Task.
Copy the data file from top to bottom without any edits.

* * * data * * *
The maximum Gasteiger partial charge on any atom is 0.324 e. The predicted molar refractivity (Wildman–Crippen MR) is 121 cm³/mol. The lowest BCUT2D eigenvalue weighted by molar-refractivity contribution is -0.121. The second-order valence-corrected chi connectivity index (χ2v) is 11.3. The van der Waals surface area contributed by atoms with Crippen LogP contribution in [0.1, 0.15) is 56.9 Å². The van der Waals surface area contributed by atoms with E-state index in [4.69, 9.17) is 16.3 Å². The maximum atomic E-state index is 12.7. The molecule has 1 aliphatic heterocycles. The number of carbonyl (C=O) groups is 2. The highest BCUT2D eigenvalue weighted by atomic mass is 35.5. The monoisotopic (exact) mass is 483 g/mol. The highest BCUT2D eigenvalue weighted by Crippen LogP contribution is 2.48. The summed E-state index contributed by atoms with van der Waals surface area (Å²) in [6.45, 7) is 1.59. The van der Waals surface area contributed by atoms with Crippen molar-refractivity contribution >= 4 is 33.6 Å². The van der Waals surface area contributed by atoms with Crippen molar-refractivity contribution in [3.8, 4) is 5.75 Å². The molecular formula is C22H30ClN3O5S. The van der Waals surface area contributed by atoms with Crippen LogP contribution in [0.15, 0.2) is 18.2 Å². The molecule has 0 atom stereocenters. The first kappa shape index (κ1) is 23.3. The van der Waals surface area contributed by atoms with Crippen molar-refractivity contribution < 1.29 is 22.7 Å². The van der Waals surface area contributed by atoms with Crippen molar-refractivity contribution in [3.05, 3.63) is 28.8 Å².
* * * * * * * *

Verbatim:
The maximum Gasteiger partial charge on any atom is 0.324 e. The predicted molar refractivity (Wildman–Crippen MR) is 121 cm³/mol. The lowest BCUT2D eigenvalue weighted by molar-refractivity contribution is -0.121. The second-order valence-corrected chi connectivity index (χ2v) is 11.3. The van der Waals surface area contributed by atoms with Crippen LogP contribution in [0.1, 0.15) is 56.9 Å². The van der Waals surface area contributed by atoms with E-state index in [4.69, 9.17) is 16.3 Å². The maximum atomic E-state index is 12.7. The molecule has 1 aliphatic heterocycles. The number of carbonyl (C=O) groups is 2. The highest BCUT2D eigenvalue weighted by atomic mass is 35.5. The monoisotopic (exact) mass is 483 g/mol. The highest BCUT2D eigenvalue weighted by Crippen LogP contribution is 2.48. The summed E-state index contributed by atoms with van der Waals surface area (Å²) in [6.45, 7) is 1.59. The van der Waals surface area contributed by atoms with Crippen molar-refractivity contribution >= 4 is 33.6 Å². The van der Waals surface area contributed by atoms with Crippen molar-refractivity contribution in [3.8, 4) is 5.75 Å². The molecular formula is C22H30ClN3O5S. The van der Waals surface area contributed by atoms with Crippen LogP contribution in [0.15, 0.2) is 18.2 Å². The molecule has 0 atom stereocenters. The first kappa shape index (κ1) is 23.3. The van der Waals surface area contributed by atoms with Crippen molar-refractivity contribution < 1.29 is 22.7 Å². The van der Waals surface area contributed by atoms with Crippen molar-refractivity contribution in [3.05, 3.63) is 28.8 Å².